July 8. A fine clear day. I went up the glacier to observe stakes and found that a marked point near the middle of the current had flowed about a hundred feet in eight days. On the medial moraine one mile from the front there was no measureable displacement. I found a raven devouring a tom-cod that was alive on a shallow at the mouth of the creek. It had probably been wounded by a seal or eagle.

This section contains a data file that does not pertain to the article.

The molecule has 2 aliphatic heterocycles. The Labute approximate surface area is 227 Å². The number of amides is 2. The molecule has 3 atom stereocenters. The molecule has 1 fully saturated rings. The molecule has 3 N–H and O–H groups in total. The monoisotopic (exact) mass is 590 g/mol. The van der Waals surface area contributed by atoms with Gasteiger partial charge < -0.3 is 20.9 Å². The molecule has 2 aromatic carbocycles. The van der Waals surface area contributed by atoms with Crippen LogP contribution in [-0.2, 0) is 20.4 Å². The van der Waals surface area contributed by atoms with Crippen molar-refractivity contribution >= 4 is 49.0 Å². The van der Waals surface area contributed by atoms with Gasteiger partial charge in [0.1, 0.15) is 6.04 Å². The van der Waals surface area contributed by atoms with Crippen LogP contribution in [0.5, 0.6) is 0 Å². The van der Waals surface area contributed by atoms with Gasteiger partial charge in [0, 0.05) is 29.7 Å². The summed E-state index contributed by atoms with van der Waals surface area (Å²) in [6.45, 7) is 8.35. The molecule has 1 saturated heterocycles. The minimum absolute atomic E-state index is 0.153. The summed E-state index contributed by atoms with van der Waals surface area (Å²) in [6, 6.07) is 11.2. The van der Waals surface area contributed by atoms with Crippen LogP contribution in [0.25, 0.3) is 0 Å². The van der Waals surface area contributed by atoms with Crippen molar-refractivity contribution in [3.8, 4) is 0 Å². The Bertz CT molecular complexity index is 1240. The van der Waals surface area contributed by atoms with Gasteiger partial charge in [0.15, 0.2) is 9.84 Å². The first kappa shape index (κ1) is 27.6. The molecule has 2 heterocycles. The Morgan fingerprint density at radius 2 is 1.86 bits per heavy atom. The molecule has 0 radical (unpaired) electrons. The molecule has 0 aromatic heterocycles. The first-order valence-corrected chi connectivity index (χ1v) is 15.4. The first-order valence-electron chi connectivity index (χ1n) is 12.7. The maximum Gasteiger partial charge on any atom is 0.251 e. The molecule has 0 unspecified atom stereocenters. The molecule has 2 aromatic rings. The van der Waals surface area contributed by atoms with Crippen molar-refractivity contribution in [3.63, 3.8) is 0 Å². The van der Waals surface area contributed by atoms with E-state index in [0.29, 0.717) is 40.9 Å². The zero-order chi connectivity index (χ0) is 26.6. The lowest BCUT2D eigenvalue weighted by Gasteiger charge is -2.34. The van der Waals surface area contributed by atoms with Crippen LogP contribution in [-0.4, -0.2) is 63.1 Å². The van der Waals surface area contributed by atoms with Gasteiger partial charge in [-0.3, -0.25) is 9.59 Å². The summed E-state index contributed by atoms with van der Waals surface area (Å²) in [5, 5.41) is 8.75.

July 10. I have been getting acquainted with the retain features of the glacier and its fountain mountains with reference to an exploration of its main tributaries and the upper part of its prairie-like trunk, a trip I have long had in mind. I have been building a sled and must now get fully ready to start without reference to the weather. Yesterday evening I saw a large blue berg just as it was detached sliding down from the front. Two of Professor Reid’s party rowed out to it as it sailed past the camp, estimating it to be two hundred and forty feet in length and one hundred feet high.